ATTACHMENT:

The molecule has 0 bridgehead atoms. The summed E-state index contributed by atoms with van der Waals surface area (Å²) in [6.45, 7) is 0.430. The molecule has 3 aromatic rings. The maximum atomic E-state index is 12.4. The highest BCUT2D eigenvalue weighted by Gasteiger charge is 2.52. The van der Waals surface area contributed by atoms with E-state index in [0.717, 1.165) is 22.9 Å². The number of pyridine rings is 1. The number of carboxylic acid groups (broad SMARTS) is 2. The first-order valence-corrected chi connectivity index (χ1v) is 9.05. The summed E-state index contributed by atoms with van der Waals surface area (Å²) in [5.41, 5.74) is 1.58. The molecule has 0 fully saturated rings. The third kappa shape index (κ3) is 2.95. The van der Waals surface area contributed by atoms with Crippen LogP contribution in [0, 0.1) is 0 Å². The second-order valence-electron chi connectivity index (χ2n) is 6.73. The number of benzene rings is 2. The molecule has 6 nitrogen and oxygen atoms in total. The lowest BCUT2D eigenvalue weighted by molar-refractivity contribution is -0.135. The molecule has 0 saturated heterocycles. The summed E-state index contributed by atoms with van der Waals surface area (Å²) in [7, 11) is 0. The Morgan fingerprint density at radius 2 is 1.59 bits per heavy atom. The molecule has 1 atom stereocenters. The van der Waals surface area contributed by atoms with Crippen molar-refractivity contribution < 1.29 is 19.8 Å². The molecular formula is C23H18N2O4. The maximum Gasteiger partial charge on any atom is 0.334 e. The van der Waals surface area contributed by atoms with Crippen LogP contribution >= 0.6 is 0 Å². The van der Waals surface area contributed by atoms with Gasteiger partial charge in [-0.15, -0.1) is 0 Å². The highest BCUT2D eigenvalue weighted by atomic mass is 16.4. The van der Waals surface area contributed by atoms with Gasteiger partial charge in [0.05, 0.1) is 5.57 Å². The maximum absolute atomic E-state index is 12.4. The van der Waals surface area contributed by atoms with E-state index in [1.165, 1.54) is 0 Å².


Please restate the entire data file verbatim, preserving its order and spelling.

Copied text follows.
The molecule has 0 bridgehead atoms. The summed E-state index contributed by atoms with van der Waals surface area (Å²) in [6.45, 7) is 0.430. The molecule has 3 aromatic rings. The maximum atomic E-state index is 12.4. The highest BCUT2D eigenvalue weighted by Gasteiger charge is 2.52. The van der Waals surface area contributed by atoms with E-state index in [0.717, 1.165) is 22.9 Å². The number of pyridine rings is 1. The number of carboxylic acid groups (broad SMARTS) is 2. The first-order valence-corrected chi connectivity index (χ1v) is 9.05. The summed E-state index contributed by atoms with van der Waals surface area (Å²) in [5.41, 5.74) is 1.58. The molecule has 0 fully saturated rings. The third kappa shape index (κ3) is 2.95. The van der Waals surface area contributed by atoms with Crippen LogP contribution in [0, 0.1) is 0 Å². The second-order valence-electron chi connectivity index (χ2n) is 6.73. The number of benzene rings is 2. The molecule has 6 nitrogen and oxygen atoms in total. The lowest BCUT2D eigenvalue weighted by molar-refractivity contribution is -0.135. The molecule has 0 saturated heterocycles. The summed E-state index contributed by atoms with van der Waals surface area (Å²) in [7, 11) is 0. The Morgan fingerprint density at radius 2 is 1.59 bits per heavy atom. The molecule has 1 atom stereocenters. The van der Waals surface area contributed by atoms with Crippen molar-refractivity contribution < 1.29 is 19.8 Å². The molecular formula is C23H18N2O4. The maximum Gasteiger partial charge on any atom is 0.334 e. The van der Waals surface area contributed by atoms with Crippen LogP contribution >= 0.6 is 0 Å². The van der Waals surface area contributed by atoms with Gasteiger partial charge in [-0.15, -0.1) is 0 Å². The highest BCUT2D eigenvalue weighted by atomic mass is 16.4. The van der Waals surface area contributed by atoms with Gasteiger partial charge in [0.05, 0.1) is 5.57 Å². The maximum absolute atomic E-state index is 12.4. The van der Waals surface area contributed by atoms with E-state index in [1.165, 1.54) is 0 Å².